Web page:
Posts Tagged ‘Tate Library’

Meadows, Tate Library & Albert Square

Wednesday, October 25th, 2023

Meadows, Tate Library & Albert Square continues my walk on Wednesday 19th July 1989 in Stockwell and South Lambeth which began with Stockwell Park, Bus Garage, Tower and Mason.

House, South Lambeth, Lambeth, 1989 89-7e-23
House, Meadow Place, South Lambeth, Lambeth, 1989 89-7e-23

Unfortunately the next few frames of my film were ruined in processing, though I can still see a few details on a couple of images, including the large house immediately north of Stockwell Baptist Church a house with the legend ARS LONGA VITA BREVIS at roof level which I can no longer find, but was probably further north on the same road.

This picture, taken on a second camera, is the next I still have. Meadow Place is a short street off the Old South Lambeth Road at the southern of its two junctions with South Lambeth Road. It ends at a blank brick wall, on the other side of which is the Bolney Meadow Community Centre on the 1930’s LCC Bolney Meadow Estate, at the north-west corner of the 1960s South Lambeth Estate.

In 1870 there was still some meadow land in the area; Meadow Place appears on the 25″ OS Maps with the 1871 survey as a row of a dozen houses next to St Stephens School with some small fields to the south and east, but the houses to the south of the street which remain were not then present, though they are shown on the next survey in 1893-4.

This small block, now with a roof terrace above the single storey end further from my camera is still there and looking much the same except the hanging baskets have gone. Just down the street immediately beyond this house is a narrow passage which I could not resist.

South Lambeth Library, South Lambeth Rd, South Lambeth, Lambeth, 1989 89-7e-24
South Lambeth Library, South Lambeth Rd, South Lambeth, Lambeth, 1989 89-7e-24

The passage took me to an alley, Stamford Buildings, which led back to South Lambeth Road, and from which I made this view of the Library across the road. These late Victorian flats and possibly Meadow Place were built on the site of John Tradescant’s garden.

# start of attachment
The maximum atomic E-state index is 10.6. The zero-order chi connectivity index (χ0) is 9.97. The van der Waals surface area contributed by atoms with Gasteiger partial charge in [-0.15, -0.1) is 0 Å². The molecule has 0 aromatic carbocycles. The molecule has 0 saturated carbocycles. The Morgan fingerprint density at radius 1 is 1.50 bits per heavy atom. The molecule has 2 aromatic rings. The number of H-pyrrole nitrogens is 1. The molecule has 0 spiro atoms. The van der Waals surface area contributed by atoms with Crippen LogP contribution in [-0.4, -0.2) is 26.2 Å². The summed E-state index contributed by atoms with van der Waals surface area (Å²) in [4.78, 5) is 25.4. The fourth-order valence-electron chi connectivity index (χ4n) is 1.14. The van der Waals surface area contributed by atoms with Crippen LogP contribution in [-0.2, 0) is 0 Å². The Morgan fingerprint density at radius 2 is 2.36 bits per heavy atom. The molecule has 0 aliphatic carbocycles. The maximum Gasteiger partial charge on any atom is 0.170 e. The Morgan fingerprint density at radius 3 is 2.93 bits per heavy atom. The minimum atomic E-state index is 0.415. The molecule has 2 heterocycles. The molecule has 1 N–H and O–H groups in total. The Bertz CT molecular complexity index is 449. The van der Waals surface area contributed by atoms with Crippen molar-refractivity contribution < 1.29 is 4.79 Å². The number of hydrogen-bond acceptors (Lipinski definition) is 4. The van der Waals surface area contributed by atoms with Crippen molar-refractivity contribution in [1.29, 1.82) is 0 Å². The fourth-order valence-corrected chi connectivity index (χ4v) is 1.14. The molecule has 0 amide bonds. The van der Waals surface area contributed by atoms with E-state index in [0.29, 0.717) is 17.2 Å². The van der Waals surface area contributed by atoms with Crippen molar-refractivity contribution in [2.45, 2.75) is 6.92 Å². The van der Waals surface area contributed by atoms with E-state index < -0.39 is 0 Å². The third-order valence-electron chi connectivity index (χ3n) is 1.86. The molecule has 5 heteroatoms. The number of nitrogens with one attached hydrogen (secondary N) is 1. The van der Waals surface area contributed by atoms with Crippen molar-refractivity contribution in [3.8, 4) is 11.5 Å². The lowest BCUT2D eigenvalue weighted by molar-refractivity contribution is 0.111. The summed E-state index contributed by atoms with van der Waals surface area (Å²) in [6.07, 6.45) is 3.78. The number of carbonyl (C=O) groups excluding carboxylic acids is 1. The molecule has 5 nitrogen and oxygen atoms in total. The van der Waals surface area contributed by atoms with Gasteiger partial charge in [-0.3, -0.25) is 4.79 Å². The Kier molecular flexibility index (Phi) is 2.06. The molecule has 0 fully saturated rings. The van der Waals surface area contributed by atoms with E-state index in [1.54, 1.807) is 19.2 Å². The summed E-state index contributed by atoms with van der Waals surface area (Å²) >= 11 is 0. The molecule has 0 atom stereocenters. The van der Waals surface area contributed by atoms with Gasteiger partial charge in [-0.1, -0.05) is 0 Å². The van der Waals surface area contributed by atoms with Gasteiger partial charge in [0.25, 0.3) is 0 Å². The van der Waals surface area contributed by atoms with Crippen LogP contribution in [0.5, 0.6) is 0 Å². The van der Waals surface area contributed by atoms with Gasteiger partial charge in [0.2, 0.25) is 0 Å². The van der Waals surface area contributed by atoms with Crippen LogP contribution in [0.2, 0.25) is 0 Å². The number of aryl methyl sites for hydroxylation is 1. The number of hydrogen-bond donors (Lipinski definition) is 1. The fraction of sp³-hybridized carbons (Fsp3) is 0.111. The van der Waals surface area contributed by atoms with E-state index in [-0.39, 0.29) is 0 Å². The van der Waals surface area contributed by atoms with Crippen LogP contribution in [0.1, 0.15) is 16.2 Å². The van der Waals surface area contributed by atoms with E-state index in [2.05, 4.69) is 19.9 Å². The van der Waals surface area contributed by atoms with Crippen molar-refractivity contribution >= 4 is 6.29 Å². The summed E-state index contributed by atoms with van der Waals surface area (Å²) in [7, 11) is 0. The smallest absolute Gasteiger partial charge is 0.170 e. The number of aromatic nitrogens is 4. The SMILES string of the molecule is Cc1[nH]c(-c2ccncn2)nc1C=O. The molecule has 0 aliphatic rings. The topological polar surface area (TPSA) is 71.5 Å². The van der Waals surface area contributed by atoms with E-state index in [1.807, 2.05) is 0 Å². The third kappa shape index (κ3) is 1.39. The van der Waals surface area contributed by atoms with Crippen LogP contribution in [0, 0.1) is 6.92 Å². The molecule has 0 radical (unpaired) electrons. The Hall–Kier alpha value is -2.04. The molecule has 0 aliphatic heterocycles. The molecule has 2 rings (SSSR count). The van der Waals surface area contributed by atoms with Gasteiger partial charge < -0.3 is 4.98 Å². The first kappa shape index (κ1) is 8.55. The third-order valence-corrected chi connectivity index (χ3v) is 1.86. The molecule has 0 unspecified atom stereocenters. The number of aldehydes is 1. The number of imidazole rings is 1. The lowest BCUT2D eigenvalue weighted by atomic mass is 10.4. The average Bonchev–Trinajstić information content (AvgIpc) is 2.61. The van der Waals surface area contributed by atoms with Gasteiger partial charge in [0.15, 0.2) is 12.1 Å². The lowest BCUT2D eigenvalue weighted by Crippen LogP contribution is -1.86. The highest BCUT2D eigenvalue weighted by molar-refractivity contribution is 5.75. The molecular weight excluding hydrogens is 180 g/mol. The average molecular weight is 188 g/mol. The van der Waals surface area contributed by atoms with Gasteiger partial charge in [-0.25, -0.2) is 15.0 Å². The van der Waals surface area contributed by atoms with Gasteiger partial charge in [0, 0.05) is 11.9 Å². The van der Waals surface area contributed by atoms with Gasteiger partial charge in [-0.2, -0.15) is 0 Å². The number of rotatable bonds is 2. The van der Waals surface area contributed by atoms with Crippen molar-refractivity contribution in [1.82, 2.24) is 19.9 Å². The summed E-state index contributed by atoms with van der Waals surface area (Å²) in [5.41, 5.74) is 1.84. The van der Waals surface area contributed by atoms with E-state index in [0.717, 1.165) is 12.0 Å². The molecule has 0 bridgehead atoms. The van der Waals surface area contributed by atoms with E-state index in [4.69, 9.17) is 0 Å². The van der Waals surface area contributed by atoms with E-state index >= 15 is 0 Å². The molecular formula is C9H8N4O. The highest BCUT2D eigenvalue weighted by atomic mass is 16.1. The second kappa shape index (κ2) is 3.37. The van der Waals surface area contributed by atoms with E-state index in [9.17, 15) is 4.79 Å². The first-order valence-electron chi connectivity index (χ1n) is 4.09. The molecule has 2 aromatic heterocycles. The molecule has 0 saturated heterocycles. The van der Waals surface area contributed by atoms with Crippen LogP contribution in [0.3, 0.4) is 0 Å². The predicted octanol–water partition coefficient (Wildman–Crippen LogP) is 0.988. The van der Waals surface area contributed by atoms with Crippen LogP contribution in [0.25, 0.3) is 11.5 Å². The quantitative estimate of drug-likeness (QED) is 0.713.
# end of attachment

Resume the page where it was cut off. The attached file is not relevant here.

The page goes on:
Sir Henry Tate the sugar giant who lived in Streatham gave three libraries to the area, the Tate South Lambeth Library here and other larger libraries in Brixton and Streatham.

The terms of his gift appear to be unknown, but it seems likely that he will have exacted a promise from the then local authority that the library be kept open and free of charge to server the local community in perpetuity. It remains open despite repeated attempts by Lambeth Council to demolish or close it – and the documentation surrounding the bequest remain hidden.

The library opened in 1888 and still serves the community in the area many of whom are now Portuguese. Lambeth first tried to demolish it when they built their Mawbey Brough estate in the 1970s, but it survived. Then in 1999 they tried to close over half of the boroughs twelve libraries including this one but had to drop the plans after massive public objections, led by the newly formed Friends of Tate South Lambeth Library. In 2015 the council had another go at library closures – and again a forceful campaign by the Friends saved South Lambeth.

South Lambeth Library is not a listed building (though it is locally listed), probably because it has suffered some serious losses since 1888. As designed by local architect Sidney R J Smith (who also designed the Tate Gallery) it had copper cupolas on top of the two towers as well as a large porch, its roof supported by six caryatids. The copper perhaps went to aid the war effort (along with the railings) and the porch was apparently removed in the 1950s, probably to allow road widening.

Aldebert Terrace, St Stephen's Terrace, South Lambeth, Lambeth, 1989 89-7e-11
Aldebert Terrace, St Stephen’s Terrace, South Lambeth, Lambeth, 1989 89-7e-11

I was standing in Aldebert Terrace and looking across to the splendid terrace wich runs around the corner of St Stephen’s Terrace and Aldebert Terrace. It dates from the 1860s and is now part of the Albert Square Conservation Area. The house at the left of the picture is a little later. These unlisted houses on St Stephen’s Terrace are distinguished by their ornate decoration.

Albert Square, South Lambeth, Lambeth, 1989 89-7e-12
Albert Square, South Lambeth, Lambeth, 1989 89-7e-12

Houses around Albert Square are numbered consecutively and all of the houses on the four sides of the square are Grade II listed in five groups. The square was developed on farmland which had been a part of the ancient Manor of Vauxhall following a Private Act of Parliament in 1843 on a site known as the ’14 acres’, and was completed following an agreement with him in 1846 by Islington builder John Glenn together with an ‘Ornamental Ground for the use of the Lessees of the Square in the late 1840s. All except one of the original houses remain, No 37 on the edge of the square which had been damaged by bombing being demolished and replaced by a block of flats in the early 1960s

This picture has No 11 at the extreme right and is looking towards the south-east corner of the square and includes the houses from 3-11.

Albert Square, South Lambeth, Lambeth, 1989 89-7e-13
Albert Square, South Lambeth, Lambeth, 1989 89-7e-13